The Auburn Diversity Task Force will hold its second public meeting tonight at 5:30 p.m.

The task force, led by Ward 1 Councilwoman Connie Taylor and Ward 5 Councilman Steven Dixon, is one of four created by Auburn Mayor Ron Anders to tackle pressing issues in the community. 

Anders, Taylor and Dixon also pulled other members of the community onto the task force, representing the African American, LGBTQ+, Muslim, Jewish and special needs communities. 

Other members include Christine Bradshaw, former City Councilman Clemon Byrd, Anthony Brock, Pride on the Plains president Chad Peacock, Asim Ali of the Auburn Islamic Center, Samantha Bradshaw of the Exceptional Foundation of East Alabama, Mike Halperin, Brittany Branyon, and former mayoral candidate Brittany Cannon Dement, who is credited with raising the need to address diversity in the community during her campaign.

More members could be added to the task force tonight after attendees of the first meeting noted the lack of representation of immigrants and the Hispanic and Korean communities in Auburn.

At its first meeting, Anders indicated that the task force could become a permanent committee, while Taylor supported the idea of creating subcommittees. Other suggestions included diversity training for Auburn City Schools teachers and students, youth diversity events and other community events focusing on diversity.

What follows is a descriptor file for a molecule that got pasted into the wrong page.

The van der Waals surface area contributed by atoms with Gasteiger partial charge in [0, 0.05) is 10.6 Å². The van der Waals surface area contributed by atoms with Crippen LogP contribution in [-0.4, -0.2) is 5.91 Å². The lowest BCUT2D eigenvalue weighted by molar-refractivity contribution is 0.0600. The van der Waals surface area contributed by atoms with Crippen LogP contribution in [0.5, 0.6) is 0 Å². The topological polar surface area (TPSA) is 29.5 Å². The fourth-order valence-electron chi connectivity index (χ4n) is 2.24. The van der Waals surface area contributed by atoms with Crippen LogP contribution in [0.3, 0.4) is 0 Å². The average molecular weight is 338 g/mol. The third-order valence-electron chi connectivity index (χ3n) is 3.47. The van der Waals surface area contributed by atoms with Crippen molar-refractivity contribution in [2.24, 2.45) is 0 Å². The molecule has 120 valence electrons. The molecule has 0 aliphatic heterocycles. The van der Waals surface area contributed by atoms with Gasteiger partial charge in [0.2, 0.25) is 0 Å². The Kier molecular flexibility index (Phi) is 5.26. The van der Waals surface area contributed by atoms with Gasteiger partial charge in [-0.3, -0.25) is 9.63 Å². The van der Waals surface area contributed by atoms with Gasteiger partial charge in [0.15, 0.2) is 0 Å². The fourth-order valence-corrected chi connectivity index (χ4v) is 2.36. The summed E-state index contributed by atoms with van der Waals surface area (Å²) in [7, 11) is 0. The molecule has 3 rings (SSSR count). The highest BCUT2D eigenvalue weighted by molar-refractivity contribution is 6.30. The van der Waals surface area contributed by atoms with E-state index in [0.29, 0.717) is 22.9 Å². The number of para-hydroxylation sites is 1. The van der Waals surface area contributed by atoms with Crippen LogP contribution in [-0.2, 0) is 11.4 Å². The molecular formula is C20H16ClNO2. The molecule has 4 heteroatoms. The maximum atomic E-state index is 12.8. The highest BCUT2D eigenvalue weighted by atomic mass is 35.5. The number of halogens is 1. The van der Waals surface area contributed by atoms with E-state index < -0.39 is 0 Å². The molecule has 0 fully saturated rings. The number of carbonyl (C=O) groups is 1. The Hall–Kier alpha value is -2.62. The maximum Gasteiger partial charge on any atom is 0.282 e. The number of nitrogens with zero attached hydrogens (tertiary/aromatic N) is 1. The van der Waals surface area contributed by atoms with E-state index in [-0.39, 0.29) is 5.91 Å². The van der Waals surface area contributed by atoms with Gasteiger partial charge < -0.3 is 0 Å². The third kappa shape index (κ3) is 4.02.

"There is no substitute for meaningful interaction," Ali said at the first meeting. "You can't watch a YouTube video and all of the sudden (it) teaches you how people are. You've got to be purposeful about how you live your life when it comes to meeting others."

At the first meeting, Bradshaw also introduced a mission statement, purpose and suggested action sheet. The mission statement reads: "Our mission is to collaborate with the City of Auburn, Police Department, Sheriff Department, Churches and Citizens of Auburn. To organize, to build trust with the community, and to build a strong coalition. We can organize social media to help identify suspects(s) [sic]."

One suggested amendment to the mission statement was the addition of Auburn City Schools, while Halperin conveyed that the inclusion of "churches" was problematic.

"In terms of diversity, if we're thinking about that as a committee, perhaps we should broaden our view right there that this community is made up of many faith groups," said Halperin, who also noted that there are members of the community who are atheist or agnostic. "I think that any mission statement, we should try to broaden it as much as we can to be as inclusive and respectful of the richness of differences in the Auburn community."

The Diversity Task Force will hold its second meeting tonight at 5:30 p.m. in the City Meeting Room at 122-B Tichenor Ave.

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